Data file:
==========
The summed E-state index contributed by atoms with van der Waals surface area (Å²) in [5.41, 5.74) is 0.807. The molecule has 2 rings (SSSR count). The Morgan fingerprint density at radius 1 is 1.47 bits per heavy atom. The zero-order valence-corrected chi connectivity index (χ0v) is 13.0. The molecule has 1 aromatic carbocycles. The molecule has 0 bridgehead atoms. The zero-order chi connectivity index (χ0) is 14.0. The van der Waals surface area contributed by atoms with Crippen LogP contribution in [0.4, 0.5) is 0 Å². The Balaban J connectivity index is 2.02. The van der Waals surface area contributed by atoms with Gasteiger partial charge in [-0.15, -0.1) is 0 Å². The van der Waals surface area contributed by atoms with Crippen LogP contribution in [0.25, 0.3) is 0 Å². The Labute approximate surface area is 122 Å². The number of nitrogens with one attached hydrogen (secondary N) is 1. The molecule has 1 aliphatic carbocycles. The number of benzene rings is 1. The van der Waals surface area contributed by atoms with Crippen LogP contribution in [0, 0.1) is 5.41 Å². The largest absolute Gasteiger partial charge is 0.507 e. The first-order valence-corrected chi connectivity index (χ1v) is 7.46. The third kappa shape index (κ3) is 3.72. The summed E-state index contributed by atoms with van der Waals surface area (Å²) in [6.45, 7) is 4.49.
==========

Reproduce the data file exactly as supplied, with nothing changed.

The summed E-state index contributed by atoms with van der Waals surface area (Å²) in [5.41, 5.74) is 0.807. The molecule has 2 rings (SSSR count). The Morgan fingerprint density at radius 1 is 1.47 bits per heavy atom. The zero-order valence-corrected chi connectivity index (χ0v) is 13.0. The molecule has 1 aromatic carbocycles. The molecule has 0 bridgehead atoms. The zero-order chi connectivity index (χ0) is 14.0. The van der Waals surface area contributed by atoms with Crippen LogP contribution in [0.4, 0.5) is 0 Å². The Balaban J connectivity index is 2.02. The van der Waals surface area contributed by atoms with Gasteiger partial charge in [-0.15, -0.1) is 0 Å². The van der Waals surface area contributed by atoms with Crippen LogP contribution in [0.25, 0.3) is 0 Å². The Labute approximate surface area is 122 Å². The number of nitrogens with one attached hydrogen (secondary N) is 1. The molecule has 1 aliphatic carbocycles. The number of benzene rings is 1. The van der Waals surface area contributed by atoms with Crippen LogP contribution in [0, 0.1) is 5.41 Å². The largest absolute Gasteiger partial charge is 0.507 e. The first-order valence-corrected chi connectivity index (χ1v) is 7.46. The third kappa shape index (κ3) is 3.72. The summed E-state index contributed by atoms with van der Waals surface area (Å²) in [6.45, 7) is 4.49.